The U.S. Environmental Protection Agency imposed new air pollution rules on cement factories in South Carolina and elsewhere across the country, hoping to reduce mercury emissions and other harmful pollutants.

The limits announced Monday are the first of their kind for existing cement kilns, which along with coal-burning power plants are among the nation's main sources of mercury pollution.

Conservation groups long have pushed for stricter cement kiln rules, arguing that regulatory loopholes have allowed cement companies to pump massive amounts of toxins into the air.

While the cement industry has said the new rules would be a serious financial burden, the EPA estimated the rules will yield $7 to $19 in public health benefits for every dollar in costs.

Mercury can damage children's developing brains, and particle pollution is linked to asthma, irregular heartbeat, heart attacks and premature death in people with heart and lung disease.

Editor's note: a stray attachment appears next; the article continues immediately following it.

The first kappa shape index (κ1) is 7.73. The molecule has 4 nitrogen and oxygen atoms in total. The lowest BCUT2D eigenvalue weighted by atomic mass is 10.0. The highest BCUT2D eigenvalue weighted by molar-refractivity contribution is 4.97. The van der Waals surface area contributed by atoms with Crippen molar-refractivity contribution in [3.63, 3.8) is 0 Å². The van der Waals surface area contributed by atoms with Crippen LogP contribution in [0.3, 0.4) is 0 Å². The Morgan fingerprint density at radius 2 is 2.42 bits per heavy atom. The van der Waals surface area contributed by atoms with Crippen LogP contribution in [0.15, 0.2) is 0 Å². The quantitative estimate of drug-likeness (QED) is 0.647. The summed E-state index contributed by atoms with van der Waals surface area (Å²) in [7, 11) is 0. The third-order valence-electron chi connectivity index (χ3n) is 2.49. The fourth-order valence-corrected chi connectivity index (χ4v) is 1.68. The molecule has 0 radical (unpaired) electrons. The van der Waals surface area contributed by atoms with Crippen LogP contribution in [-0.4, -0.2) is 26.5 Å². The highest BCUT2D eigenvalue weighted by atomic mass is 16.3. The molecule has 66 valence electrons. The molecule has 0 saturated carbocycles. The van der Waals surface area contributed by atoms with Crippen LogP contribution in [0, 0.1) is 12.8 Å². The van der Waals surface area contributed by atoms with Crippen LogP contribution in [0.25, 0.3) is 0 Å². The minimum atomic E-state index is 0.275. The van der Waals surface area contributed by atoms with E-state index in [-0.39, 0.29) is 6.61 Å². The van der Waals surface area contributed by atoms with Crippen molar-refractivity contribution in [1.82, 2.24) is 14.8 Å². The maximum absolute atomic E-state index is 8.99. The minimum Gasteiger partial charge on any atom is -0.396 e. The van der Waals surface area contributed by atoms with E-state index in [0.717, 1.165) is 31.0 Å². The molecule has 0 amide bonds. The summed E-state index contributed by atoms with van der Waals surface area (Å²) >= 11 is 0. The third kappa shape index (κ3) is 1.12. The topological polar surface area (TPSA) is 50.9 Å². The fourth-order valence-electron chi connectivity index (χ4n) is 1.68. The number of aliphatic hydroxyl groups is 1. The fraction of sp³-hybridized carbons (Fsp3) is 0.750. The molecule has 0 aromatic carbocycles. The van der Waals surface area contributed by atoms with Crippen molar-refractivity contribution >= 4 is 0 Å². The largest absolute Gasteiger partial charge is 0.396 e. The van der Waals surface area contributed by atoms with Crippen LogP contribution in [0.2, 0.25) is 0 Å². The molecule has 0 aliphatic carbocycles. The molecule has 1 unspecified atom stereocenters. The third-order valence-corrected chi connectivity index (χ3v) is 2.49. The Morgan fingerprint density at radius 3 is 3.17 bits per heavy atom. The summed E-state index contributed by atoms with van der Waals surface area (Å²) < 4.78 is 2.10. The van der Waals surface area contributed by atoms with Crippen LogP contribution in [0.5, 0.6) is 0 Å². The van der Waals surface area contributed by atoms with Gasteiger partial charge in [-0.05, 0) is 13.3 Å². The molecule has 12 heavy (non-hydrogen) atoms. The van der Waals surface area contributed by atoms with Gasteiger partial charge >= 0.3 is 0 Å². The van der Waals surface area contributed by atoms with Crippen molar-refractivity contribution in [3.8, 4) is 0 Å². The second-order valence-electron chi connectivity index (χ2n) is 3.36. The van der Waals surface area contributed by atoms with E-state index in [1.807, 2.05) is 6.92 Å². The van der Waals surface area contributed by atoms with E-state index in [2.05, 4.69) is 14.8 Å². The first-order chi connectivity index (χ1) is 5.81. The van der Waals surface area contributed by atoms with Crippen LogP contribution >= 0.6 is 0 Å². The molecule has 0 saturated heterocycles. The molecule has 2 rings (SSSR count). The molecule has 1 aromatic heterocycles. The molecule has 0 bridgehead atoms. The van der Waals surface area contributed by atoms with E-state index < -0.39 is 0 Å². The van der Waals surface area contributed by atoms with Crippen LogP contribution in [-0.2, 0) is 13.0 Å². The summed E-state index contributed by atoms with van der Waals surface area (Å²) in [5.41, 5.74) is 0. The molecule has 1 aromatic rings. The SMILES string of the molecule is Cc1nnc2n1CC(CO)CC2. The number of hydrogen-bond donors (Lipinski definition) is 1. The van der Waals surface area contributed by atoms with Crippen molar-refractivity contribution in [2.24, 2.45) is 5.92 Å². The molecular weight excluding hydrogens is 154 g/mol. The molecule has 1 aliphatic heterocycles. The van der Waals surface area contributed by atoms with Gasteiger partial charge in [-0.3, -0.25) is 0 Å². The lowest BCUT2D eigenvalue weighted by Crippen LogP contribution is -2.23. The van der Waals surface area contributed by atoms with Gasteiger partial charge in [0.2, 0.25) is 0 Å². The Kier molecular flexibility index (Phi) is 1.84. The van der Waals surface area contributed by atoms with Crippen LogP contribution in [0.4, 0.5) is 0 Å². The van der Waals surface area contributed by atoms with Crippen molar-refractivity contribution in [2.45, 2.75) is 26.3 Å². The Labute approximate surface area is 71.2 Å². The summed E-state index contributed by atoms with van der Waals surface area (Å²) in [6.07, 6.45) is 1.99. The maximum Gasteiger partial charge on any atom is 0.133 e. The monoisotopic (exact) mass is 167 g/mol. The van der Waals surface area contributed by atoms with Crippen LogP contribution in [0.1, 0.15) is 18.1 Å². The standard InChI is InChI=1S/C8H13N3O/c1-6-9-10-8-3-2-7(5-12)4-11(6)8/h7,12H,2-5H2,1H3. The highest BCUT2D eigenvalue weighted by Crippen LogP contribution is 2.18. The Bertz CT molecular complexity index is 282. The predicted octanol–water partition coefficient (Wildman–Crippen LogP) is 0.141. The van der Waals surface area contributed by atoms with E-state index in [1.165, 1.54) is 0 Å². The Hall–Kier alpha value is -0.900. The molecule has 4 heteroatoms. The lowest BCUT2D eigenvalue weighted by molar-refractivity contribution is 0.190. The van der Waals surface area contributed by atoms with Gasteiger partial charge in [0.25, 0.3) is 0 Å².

"Americans throughout the country are suffering from the effects of pollutants in our air, especially our children who are more vulnerable to these chemicals," EPA Administrator Lisa P. Jackson said.

South Carolina has a cluster of cement kilns in the Harleyville/Holly Hill area operated by Lafarge North America, Giant Cement and Holcim. Earlier this year, Lafarge agreed to spend $170 million to cut air pollution at its Harleyville plant and 12 others around the country.

The Portland Cement Industry said five to 10 plants across the country could close because of the regulations. "Although the standards in the final rule are not quite as stringent as those originally proposed in May 2009, the emission limits are still very low and will not be achievable by some facilities," the group's president, Brian McCarthy, said in a statement.

Cement plants, which typically burn coal, are the nation's third-largest source of industrial pollution, generating 500,000 tons per year of sulfur dioxide, nitrogen oxide and carbon monoxide, the EPA says.

The plants also are among the biggest emitters of mercury, a neurotoxin known to cause birth defects, and carbon dioxide, a greenhouse gas. When implemented in 2013, the new rules should cut 16,600 pounds of mercury from entering the atmosphere.

"For years, the cement industry has gotten a free pass to pollute our air and water," said Earthjustice attorney James Pew. "Previous administrations ignored the law and turned a blind eye towards the cost of pollution on our health and environment."

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